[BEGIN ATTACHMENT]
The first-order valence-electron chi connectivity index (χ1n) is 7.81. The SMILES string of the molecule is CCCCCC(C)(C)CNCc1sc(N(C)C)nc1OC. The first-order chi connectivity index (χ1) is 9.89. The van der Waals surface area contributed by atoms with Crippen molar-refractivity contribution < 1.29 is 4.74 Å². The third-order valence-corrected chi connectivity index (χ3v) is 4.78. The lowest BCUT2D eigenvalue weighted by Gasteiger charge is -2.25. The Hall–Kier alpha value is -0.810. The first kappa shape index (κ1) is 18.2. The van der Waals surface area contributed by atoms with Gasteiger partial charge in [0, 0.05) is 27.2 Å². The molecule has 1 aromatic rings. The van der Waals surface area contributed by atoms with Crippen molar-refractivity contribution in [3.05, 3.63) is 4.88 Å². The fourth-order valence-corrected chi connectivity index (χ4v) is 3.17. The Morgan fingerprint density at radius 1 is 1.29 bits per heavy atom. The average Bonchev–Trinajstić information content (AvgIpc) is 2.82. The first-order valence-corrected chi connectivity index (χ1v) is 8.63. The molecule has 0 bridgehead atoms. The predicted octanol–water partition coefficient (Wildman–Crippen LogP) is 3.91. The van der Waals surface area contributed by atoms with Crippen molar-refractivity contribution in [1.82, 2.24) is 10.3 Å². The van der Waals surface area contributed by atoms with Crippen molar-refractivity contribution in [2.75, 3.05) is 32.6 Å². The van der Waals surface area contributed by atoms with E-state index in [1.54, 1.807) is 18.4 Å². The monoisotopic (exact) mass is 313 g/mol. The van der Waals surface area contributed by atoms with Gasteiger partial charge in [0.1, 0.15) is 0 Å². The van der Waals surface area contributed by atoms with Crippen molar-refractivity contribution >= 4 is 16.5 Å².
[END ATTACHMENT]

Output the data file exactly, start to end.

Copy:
The first-order valence-electron chi connectivity index (χ1n) is 7.81. The SMILES string of the molecule is CCCCCC(C)(C)CNCc1sc(N(C)C)nc1OC. The first-order chi connectivity index (χ1) is 9.89. The van der Waals surface area contributed by atoms with Crippen molar-refractivity contribution < 1.29 is 4.74 Å². The third-order valence-corrected chi connectivity index (χ3v) is 4.78. The lowest BCUT2D eigenvalue weighted by Gasteiger charge is -2.25. The Hall–Kier alpha value is -0.810. The first kappa shape index (κ1) is 18.2. The van der Waals surface area contributed by atoms with Gasteiger partial charge in [0, 0.05) is 27.2 Å². The molecule has 1 aromatic rings. The van der Waals surface area contributed by atoms with Crippen molar-refractivity contribution in [3.05, 3.63) is 4.88 Å². The fourth-order valence-corrected chi connectivity index (χ4v) is 3.17. The Morgan fingerprint density at radius 1 is 1.29 bits per heavy atom. The average Bonchev–Trinajstić information content (AvgIpc) is 2.82. The first-order valence-corrected chi connectivity index (χ1v) is 8.63. The molecule has 0 bridgehead atoms. The predicted octanol–water partition coefficient (Wildman–Crippen LogP) is 3.91. The van der Waals surface area contributed by atoms with Crippen molar-refractivity contribution in [1.82, 2.24) is 10.3 Å². The van der Waals surface area contributed by atoms with Crippen molar-refractivity contribution in [2.75, 3.05) is 32.6 Å². The van der Waals surface area contributed by atoms with E-state index in [1.54, 1.807) is 18.4 Å². The monoisotopic (exact) mass is 313 g/mol. The van der Waals surface area contributed by atoms with Gasteiger partial charge in [0.1, 0.15) is 0 Å². The van der Waals surface area contributed by atoms with Crippen molar-refractivity contribution >= 4 is 16.5 Å².